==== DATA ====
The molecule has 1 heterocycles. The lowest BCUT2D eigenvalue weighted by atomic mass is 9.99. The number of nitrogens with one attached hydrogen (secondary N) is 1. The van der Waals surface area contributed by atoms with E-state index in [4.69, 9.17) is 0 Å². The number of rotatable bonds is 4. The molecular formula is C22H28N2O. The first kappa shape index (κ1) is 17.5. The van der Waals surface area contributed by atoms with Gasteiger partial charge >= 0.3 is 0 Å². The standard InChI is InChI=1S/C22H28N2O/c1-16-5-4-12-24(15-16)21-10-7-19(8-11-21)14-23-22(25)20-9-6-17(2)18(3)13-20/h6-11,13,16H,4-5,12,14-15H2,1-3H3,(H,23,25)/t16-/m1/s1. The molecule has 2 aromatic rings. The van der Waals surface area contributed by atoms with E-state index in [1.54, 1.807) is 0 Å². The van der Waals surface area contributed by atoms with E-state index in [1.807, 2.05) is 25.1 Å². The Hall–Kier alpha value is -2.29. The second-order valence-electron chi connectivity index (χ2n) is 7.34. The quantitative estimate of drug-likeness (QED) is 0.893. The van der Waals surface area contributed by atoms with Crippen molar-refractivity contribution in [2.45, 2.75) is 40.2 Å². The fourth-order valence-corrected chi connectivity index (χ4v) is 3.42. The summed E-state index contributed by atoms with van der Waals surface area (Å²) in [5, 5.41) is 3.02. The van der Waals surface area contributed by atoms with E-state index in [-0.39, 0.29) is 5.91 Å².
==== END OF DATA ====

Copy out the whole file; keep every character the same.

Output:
The molecule has 1 heterocycles. The lowest BCUT2D eigenvalue weighted by atomic mass is 9.99. The number of nitrogens with one attached hydrogen (secondary N) is 1. The van der Waals surface area contributed by atoms with E-state index in [4.69, 9.17) is 0 Å². The number of rotatable bonds is 4. The molecular formula is C22H28N2O. The first kappa shape index (κ1) is 17.5. The van der Waals surface area contributed by atoms with Gasteiger partial charge >= 0.3 is 0 Å². The standard InChI is InChI=1S/C22H28N2O/c1-16-5-4-12-24(15-16)21-10-7-19(8-11-21)14-23-22(25)20-9-6-17(2)18(3)13-20/h6-11,13,16H,4-5,12,14-15H2,1-3H3,(H,23,25)/t16-/m1/s1. The molecule has 2 aromatic rings. The van der Waals surface area contributed by atoms with E-state index in [1.54, 1.807) is 0 Å². The van der Waals surface area contributed by atoms with E-state index in [1.807, 2.05) is 25.1 Å². The Hall–Kier alpha value is -2.29. The second-order valence-electron chi connectivity index (χ2n) is 7.34. The quantitative estimate of drug-likeness (QED) is 0.893. The van der Waals surface area contributed by atoms with Crippen molar-refractivity contribution in [2.45, 2.75) is 40.2 Å². The fourth-order valence-corrected chi connectivity index (χ4v) is 3.42. The summed E-state index contributed by atoms with van der Waals surface area (Å²) in [5, 5.41) is 3.02. The van der Waals surface area contributed by atoms with E-state index in [-0.39, 0.29) is 5.91 Å².